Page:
Young Children and the Whole Wide World

Helping children develop their global awareness through play and activities


By Clement Chau, Ph.D.

LeapFrog Learning Expert

As the children and media expert on the Learning Team, Clement primarily works on toys and digital products related to social studies, creativity, life skills and early childhood development. Before joining LeapFrog, he was an early education consultant, a media literacy researcher at the MIT Comparative Media Studies department, a researcher at Children’s Hospital Boston, and a researcher and lecturer at the Tufts University Developmental Technologies Research Group. Clement received his PhD from Tufts University's Eliot Pearson Department of Child Development and completed his dissertation on evaluating children's mobile apps.

Infants begin to construct a concept of their surroundings as soon as they are born. Their developing senses are becoming acclimated to exciting new perceptions of sight, sound, and smell. Within the first few months, infants can already demonstrate their sense of their environment as they look for sources of sounds they hear, reach for toys that are just outside of their arm’s length, and roll from side to side to attend to the many interesting activities around them.

Drawing on the work of child psychologist Jean Piaget, early childhood educators recognize that young children begin to develop their “sense of place” through play and exploration of their environment, learning about the many different places, people, plants, animals, and things they encounter every day. Developing this sense of place sets an important foundation for children to learn about the physical world around them and the social and cultural spaces they share with others.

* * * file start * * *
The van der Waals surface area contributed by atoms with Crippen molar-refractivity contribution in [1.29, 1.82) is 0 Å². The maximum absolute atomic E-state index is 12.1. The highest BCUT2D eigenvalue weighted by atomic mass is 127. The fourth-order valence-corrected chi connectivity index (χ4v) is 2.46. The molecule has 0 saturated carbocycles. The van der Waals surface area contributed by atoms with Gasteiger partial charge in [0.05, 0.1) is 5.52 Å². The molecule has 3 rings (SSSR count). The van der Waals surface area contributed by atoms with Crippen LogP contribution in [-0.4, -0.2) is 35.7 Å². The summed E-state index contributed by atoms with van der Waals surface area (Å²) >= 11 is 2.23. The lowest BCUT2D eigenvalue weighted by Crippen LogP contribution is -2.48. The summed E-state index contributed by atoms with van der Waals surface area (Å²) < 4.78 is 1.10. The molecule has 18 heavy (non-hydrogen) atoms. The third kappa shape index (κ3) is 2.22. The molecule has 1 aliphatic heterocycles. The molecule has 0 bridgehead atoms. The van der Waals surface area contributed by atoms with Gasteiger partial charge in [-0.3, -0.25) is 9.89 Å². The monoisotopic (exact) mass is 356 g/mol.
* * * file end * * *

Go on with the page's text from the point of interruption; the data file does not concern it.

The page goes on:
As young children move from a self-centered, or ego-centric, view of the world, they become increasingly curious about the objects, events, and people beyond their immediate environment. Around the same time, young children entering preschool are also exposed to peers from different cultures and backgrounds. Exposure to and dialogue about different people and experiences form the basis of their developing geo-literacy – their understanding of the different parts of the world and its diversity of people and cultures.

The mere mention of geography might conjure up memories of tracing geopolitical borders and memorizing capitals and countries. But geo-literacy goes far beyond map skills and memorization. Age-appropriate lessons can include:

  • Exploring different homes, routines, and celebrations around the world;
  • Discovering different biomes and physical environments, and the animals and plants that live there
  • Investigating how the decisions we make and the actions we take impact local geographies

Speaking about these topics in the abstract can be difficult for your child to relate to and understand. Instead, special events that celebrate various cultural holidays are good starting points for discussion as a family. Where appropriate, encourage your child to participate in these activities rather than just observing them. Games and playful experiences that involve a map, a globe, or photographs of places and people from around the world can spark curious discussions about the world at large.
LeapFrog’s LeapStart® Kids’ World Atlas with Global Awareness, for children aged 4 to 6 years, offers over 30 pages of activities to explore world landmarks, cultures, animals and more. Through these activities, children can explore concepts of similarities and differences, build their global awareness, and exercise map and spatial skills. For slightly older children aged 5 to 7 years, Magic Adventure Globe™ offers an interactive experience to explore languages, cultures, animals, geography, and habitats through more than 5 hours of high-quality BBC live-action videos and animations. Three interactive games reinforce the learning so children can explore something new every time they spin the globe. Additional expansion packs continue the learning of passion topics such as dinosaurs, food, art and music, mythology, global inventions and pioneers (sold separately). Both of these products bring geography to life with playful activities, fun images and photography, and exciting voices. Whatever the experience, remember that learning about the world is not about rote memorization of facts and country names. Rather, it is about developing a sense of global awareness and citizenship.

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